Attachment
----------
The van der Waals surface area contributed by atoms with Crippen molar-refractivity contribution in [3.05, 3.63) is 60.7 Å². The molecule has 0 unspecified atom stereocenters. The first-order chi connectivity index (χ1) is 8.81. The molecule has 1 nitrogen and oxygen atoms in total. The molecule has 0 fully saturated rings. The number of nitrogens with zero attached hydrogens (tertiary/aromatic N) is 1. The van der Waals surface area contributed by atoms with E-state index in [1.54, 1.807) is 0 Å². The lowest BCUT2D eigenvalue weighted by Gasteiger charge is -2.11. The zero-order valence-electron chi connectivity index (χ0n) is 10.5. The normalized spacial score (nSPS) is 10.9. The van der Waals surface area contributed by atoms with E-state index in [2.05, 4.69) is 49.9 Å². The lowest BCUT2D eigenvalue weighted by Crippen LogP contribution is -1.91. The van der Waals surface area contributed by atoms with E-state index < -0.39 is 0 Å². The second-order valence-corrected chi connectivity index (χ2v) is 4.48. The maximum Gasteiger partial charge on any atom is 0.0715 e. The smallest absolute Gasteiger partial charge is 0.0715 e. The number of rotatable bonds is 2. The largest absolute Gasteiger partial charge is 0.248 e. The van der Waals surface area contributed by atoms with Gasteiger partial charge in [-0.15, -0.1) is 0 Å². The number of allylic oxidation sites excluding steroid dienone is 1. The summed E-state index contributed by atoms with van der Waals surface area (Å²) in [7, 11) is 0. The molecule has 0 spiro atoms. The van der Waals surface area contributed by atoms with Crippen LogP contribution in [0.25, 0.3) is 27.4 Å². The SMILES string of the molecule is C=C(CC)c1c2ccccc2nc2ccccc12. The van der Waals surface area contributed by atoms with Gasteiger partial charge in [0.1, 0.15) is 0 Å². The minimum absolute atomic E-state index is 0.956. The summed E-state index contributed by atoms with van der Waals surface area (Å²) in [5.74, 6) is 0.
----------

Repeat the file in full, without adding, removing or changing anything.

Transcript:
The van der Waals surface area contributed by atoms with Crippen molar-refractivity contribution in [3.05, 3.63) is 60.7 Å². The molecule has 0 unspecified atom stereocenters. The first-order chi connectivity index (χ1) is 8.81. The molecule has 1 nitrogen and oxygen atoms in total. The molecule has 0 fully saturated rings. The number of nitrogens with zero attached hydrogens (tertiary/aromatic N) is 1. The van der Waals surface area contributed by atoms with E-state index in [1.54, 1.807) is 0 Å². The lowest BCUT2D eigenvalue weighted by Gasteiger charge is -2.11. The zero-order valence-electron chi connectivity index (χ0n) is 10.5. The normalized spacial score (nSPS) is 10.9. The van der Waals surface area contributed by atoms with E-state index in [2.05, 4.69) is 49.9 Å². The lowest BCUT2D eigenvalue weighted by Crippen LogP contribution is -1.91. The van der Waals surface area contributed by atoms with E-state index < -0.39 is 0 Å². The second-order valence-corrected chi connectivity index (χ2v) is 4.48. The maximum Gasteiger partial charge on any atom is 0.0715 e. The smallest absolute Gasteiger partial charge is 0.0715 e. The number of rotatable bonds is 2. The largest absolute Gasteiger partial charge is 0.248 e. The van der Waals surface area contributed by atoms with Gasteiger partial charge in [-0.15, -0.1) is 0 Å². The number of allylic oxidation sites excluding steroid dienone is 1. The summed E-state index contributed by atoms with van der Waals surface area (Å²) in [7, 11) is 0. The molecule has 0 spiro atoms. The van der Waals surface area contributed by atoms with Crippen LogP contribution in [0.25, 0.3) is 27.4 Å². The SMILES string of the molecule is C=C(CC)c1c2ccccc2nc2ccccc12. The van der Waals surface area contributed by atoms with Gasteiger partial charge in [0.1, 0.15) is 0 Å². The minimum absolute atomic E-state index is 0.956. The summed E-state index contributed by atoms with van der Waals surface area (Å²) in [5.74, 6) is 0.